MicroRNA fate upon targeting with anti-miRNA oligonucleotides as revealed by an improved Northern-blot-based method for miRNA detection

Medical Research Council, Laboratory of Molecular Biology, Cambridge, United Kingdom.
RNA (Impact Factor: 4.94). 03/2011; 17(5):933-43. DOI: 10.1261/rna.2533811
Source: PubMed


MicroRNAs (miRNAs) are small non-coding RNAs involved in fine-tuning of gene regulation. Antisense oligonucleotides (ONs) are promising tools as anti-miRNA (anti-miR) agents toward therapeutic applications and to uncover miRNA function. Such anti-miR ONs include 2'-O-methyl (OMe), cationic peptide nucleic acids like K-PNA-K3, and locked nucleic acid (LNA)-based anti-miRs such as LNA/DNA or LNA/OMe. Northern blotting is a widely used and robust technique to detect miRNAs. However, miRNA quantification in the presence of anti-miR ONs has proved to be challenging, due to detection artifacts, which has led to poor understanding of miRNA fate upon anti-miR binding. Here we show that anti-miR ON bound to miR-122 can prevent the miRNA from being properly precipitated into the purified RNA fraction using the standard RNA extraction protocol (TRI-Reagent), yielding an RNA extract that does not reflect the real cellular levels of the miRNA. An increase in the numbers of equivalents of isopropanol during the precipitation step leads to full recovery of the targeted miRNA back into the purified RNA extract. Following our improved protocol, we demonstrate by Northern blotting, in conjunction with a PNA decoy strategy and use of high denaturing PAGE, that high-affinity anti-miRs (K-PNA-K3, LNA/DNA, and LNA/OMe) sequester miR-122 without causing miRNA degradation, while miR-122 targeting with a lower-affinity anti-miR (OMe) seems to promote degradation of the miRNA. The technical issues explored in this work will have relevance for other hybridization-based techniques for miRNA quantification in the presence of anti-miR ONs.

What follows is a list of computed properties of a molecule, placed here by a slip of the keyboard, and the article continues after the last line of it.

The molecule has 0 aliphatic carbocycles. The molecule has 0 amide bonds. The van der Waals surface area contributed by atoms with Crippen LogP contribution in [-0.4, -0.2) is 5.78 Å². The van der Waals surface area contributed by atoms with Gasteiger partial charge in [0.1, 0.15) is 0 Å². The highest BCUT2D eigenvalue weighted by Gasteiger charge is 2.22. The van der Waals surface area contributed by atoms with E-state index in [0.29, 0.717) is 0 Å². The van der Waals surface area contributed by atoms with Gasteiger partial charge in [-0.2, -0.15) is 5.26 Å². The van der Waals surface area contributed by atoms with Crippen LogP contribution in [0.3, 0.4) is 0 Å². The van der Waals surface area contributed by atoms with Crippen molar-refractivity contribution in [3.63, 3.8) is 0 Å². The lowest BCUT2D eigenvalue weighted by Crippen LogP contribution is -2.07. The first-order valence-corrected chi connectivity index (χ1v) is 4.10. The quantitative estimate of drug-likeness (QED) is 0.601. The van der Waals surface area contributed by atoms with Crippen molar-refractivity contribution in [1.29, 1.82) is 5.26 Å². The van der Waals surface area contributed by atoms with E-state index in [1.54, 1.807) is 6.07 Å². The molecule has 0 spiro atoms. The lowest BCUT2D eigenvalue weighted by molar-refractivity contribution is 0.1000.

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Available from: Elena Vigorito, Nov 25, 2014
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    • "Northern blotting was performed according to a previous study (54) with minor modifications. Briefly, 10 μg of total RNA from human hepatoma cell line Huh-7 was dissolved in loading buffer (50 mM ethylenediaminetetraacetic acid, 8 M urea, 20% formamide and xylene cyanol), loaded onto a 2% agarose gel and then run for 1.5 h at 120 V at room temperature. "
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